India embarks on landmark civil service capacity-building reform

By on 08/09/2020
PM Narendra Modi says the reforms will “radically improve” the government’s human resource management practices. (Image courtesy: The Kremlin).

The Indian government has unveiled a major reform programme that will radically reshape the way civil servants are trained and developed and create what the country’s home minister described as a “new work culture”.

The Union Cabinet, the supreme decision-making body in India, approved the reform programme – called ‘Mission Karmayogi’ or the National Programme for Civil Services Capacity Building (NPCSCB) –  on 2 September.

Mission Karmayogi is a government-wide, holistic approach to civil servant training and career development. It will include an annual capacity building plan for all departments with the aim of ensuring efficient service delivery; the setting of benchmarks to encourage and monitor civil servants’ development; and a focus on technology-based learning.

Ministries will be tasked with ‘co-creating a common learning ecosystem’ and will be encouraged to break down departmental silos.  

The programme is designed for civil servants from the rank of assistant section officer to secretary across all departments, covering 4.6 million government employees. It is expected to cost 5.1bn Indian rupees (US$69m) over the next five years.

‘Radical improvement’

In a tweet, prime minister Narendra Modi said the reforms will “radically improve” the government’s human resource management practices.

In announcing the programme, Jitendra Singh, minister of state in the Prime Minister’s Office, said the aim is to continuously build capacity, update the talent pool and provide equal opportunities for the personal and professional growth of officials at all levels.

“Mission Karmayogi is an endeavour to reincarnate a government servant as an ideal karmayogi to serve the nation, by enabling him to be creative, to be constructive, to be proactive and technically empowered,” he said.  

The Hindi word karmayogi roughly translates as the practice of ‘selfless action performed for the benefit of others’.   

The aim, Singh added, “is also to end the culture of working in the silos” and to “overcome the multiplicity of training curriculum which we have because of the institutions spread all over the country”.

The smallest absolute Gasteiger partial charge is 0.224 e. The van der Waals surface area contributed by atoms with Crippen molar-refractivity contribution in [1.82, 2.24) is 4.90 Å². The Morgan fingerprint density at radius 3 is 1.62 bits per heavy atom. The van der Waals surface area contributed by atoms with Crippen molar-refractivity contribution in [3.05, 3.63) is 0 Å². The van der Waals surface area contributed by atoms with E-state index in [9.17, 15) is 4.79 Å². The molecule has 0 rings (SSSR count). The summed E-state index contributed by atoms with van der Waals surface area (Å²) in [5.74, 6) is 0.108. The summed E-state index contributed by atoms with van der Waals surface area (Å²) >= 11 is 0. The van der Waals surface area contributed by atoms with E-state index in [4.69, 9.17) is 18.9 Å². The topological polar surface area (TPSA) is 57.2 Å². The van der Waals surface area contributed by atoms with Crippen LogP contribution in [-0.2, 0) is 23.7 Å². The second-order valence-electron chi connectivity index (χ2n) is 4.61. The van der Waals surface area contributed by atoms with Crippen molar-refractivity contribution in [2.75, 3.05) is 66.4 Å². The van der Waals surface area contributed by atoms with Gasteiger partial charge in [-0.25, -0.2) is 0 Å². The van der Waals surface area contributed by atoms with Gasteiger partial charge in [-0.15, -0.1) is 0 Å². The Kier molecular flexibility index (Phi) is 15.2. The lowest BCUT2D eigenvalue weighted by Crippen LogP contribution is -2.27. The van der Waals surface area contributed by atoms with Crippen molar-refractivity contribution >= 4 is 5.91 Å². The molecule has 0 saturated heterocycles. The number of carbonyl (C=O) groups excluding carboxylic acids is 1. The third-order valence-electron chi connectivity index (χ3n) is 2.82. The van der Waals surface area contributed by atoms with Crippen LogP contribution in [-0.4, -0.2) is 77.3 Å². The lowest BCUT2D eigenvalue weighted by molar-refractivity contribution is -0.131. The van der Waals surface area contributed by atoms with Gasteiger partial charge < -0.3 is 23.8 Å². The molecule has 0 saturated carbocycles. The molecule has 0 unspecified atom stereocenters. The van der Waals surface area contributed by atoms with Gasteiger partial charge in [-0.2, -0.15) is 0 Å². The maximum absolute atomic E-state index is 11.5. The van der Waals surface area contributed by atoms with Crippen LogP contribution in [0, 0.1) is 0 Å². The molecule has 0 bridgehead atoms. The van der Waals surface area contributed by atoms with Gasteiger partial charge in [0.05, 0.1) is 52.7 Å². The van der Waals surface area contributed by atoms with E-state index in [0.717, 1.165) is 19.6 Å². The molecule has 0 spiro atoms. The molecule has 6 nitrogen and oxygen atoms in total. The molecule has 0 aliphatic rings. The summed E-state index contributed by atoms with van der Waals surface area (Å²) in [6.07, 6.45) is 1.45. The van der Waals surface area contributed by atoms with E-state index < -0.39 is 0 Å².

The home minister Amit Shah called the programme a “landmark for the 21st century” that would bring about transformational change in the civil service. He said the “comprehensive scheme” would “focus on the individual as well as institutional capacity building”, create a new work culture and that its goal-driven nature and focus on continuous training would empower civil servants “to ensure accountability and transparency in the system”.  

He added: “This reform will not only provide a mechanism for government functionaries to improve their own performance but also enable them to fulfil and live up to the aspirations of a ‘New India’.”

Steering bodies

Four new entities will be established to steer the programme: the Prime Minister’s Public Human Resources Council; the Capacity Building Commission; a special purpose vehicle (SPV) that will own and operate associated digital assets, including the soon to be built Integrated Government Online Training – or ‘(iGOT)-Karmayogi’ – platform; and a coordination unit, which will be headed by the cabinet secretary.

The Prime Minister’s Public Human Resources Council will be headed by Modi and will comprise ministers, academics, HR practitioners, global thought leaders, and public service officials.

Each department will contribute 430 Indian rupees (US$5.80) per employee as a subscription charge for the SPV, which will be set up as a not-for-profit company and will own and manage the iGOT-Karmayogi platform.

About Mia Hunt

Mia is a journalist and editor with a background in covering commercial property, having been market reports and supplements editor at trade title Property Week and deputy editor of Shopping Centre magazine, now known as Retail Destination. She has also undertaken freelance work for several publications including the preview magazine of international trade show, MAPIC, and TES Global (formerly the Times Educational Supplement) and has produced a white paper on energy efficiency in business for E.ON. Between 2014 and 2016, she was a member of the Revo Customer Experience Committee and an ACE Awards judge. Mia graduated from Kingston University with a first-class degree in journalism and was part of the team that produced The River newspaper, which won Publication of the Year at the Guardian Student Media Awards in 2010.

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